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December 31, 2019

Christmas, the Most Moving Feast

By Archimandrite Elisaios, 
Abbot of the Holy Monastery of Simonopetra

The feast of Christmas has come round again, and, according to Alexandros Papadiamantis, ‘If Easter is the brightest of the Christian feasts, Christmas is the most moving’. In both the Vigil for 25 December and in the Divine Liturgy on that day, we’ll hymn and recreate this great event of the Nativity and Incarnation of God the Word, Who, for our sake became like us and mingled with us. Christmas has, in fact, become a source of inspiration in all areas of the spirit and of culture.

The prophets in the Old Testament foretold the event, the New Testament describes it in terms of unsurpassed conciseness, the holy fathers and theologians delve into its content in incomparable fashion, the hymnographers and composers have woven superlative hymns of praise, authors have written exceptional narratives, stories and poetry, philosophers have been inspired by the mystery, while lay piety has experienced it through worship, traditions and customs. All of this comes together and represents an untold, precious treasury regarding ‘the mystery concealed from the ages’, but which is in the possession of all people, of the whole world, and of each and every person separately. The key to finding this treasure is simply our willingness to search.

Of course, the secularization of our times has detracted from the essential nature of the feast, has broken the link between the events of the festive period and their sacramental source, and so the ecclesiastical content and meaning of Christmas has been overshadowed. And yet, for those who want to experience Christmas in a spiritual way and love doing so, or who cleanse their heart with the pure and spotless meaning of the hymns, the advent of Christmas is always a ‘here and now’. Such people always anticipate and long to hear both the message of the angels: ‘Behold, I bring you tidings of great joy, which is for all the people, that today a savior has been born to you, who is Christ the Lord, in the city of David’; and, at the same time, the praise sung to God: “Glory to God in the highest and on earth peace, good will among people’. Everyone wants to open their heart, without hesitation or thoughts of doubt, to imitate the shepherds, to recognize the voice of the angels, to submit to the divine message, to run and venerate our great God as a poor infant, as a new-born child, in a lowly manger. In the most beautiful manger of this wearisome world.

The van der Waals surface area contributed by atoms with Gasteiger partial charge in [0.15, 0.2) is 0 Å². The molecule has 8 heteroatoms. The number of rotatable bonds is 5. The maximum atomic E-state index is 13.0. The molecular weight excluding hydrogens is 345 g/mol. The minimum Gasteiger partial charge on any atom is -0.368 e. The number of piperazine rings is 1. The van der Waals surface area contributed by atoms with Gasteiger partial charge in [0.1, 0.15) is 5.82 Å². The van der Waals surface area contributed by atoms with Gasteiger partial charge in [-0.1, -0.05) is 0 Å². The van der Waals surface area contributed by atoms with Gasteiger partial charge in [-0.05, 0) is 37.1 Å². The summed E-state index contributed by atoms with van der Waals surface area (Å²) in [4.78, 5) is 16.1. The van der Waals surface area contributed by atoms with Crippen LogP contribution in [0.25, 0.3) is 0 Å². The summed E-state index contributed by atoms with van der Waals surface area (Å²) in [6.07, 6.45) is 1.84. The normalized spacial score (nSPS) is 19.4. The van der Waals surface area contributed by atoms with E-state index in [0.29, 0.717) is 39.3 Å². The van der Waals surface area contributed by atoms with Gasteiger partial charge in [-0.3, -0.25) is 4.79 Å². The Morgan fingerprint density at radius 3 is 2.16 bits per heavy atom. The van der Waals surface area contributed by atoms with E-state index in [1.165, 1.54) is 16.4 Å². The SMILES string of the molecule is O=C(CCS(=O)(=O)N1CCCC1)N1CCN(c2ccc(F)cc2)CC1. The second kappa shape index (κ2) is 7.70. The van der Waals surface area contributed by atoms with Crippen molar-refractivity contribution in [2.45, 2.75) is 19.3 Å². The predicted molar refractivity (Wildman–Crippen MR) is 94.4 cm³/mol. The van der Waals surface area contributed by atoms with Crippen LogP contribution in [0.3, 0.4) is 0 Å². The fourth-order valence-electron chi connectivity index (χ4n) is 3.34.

The soul that longs for God is also willing to hear, to enter more deeply into the mystery and to attend to the voice of Saint John Chrysostom when he says: ‘Today He Who is, is born and becomes what He was not. As God, He has become human, though not departing from His being as God. He became human not by departing from His divinity, nor through any increase did He become God from being human. As the Word, He became flesh, His nature, because of impassability, remaining unchanged’.

But the truest birth of Christ takes place within our hearts, as our neptic fathers experienced it, described it and passed it on to us. ‘The Word of God, Who was then born in the flesh in Bethlehem, is, out of love for us, willingly born in the Spirit for those who desire this. And He becomes an infant and takes shape within them through the virtues. And He appears inasmuch as the person concerned is able to see Him. Seeing the power of this mystery, Saint Paul says: “Jesus Christ, the same yesterday, today and unto the ages”, because he knows that the mystery is always new and never grows old, when it’s experienced in the intellect’ (Saint Maximos the Confessor).

In one of his talks, Elder Aimilianos of Simonopetra said: ‘Today it’s as if we ourselves are being born. After the death from the Fall, Christ gives birth today to all of us. It’s the beginning of our true life, the beginning of our spiritual persona, of our eternal life’.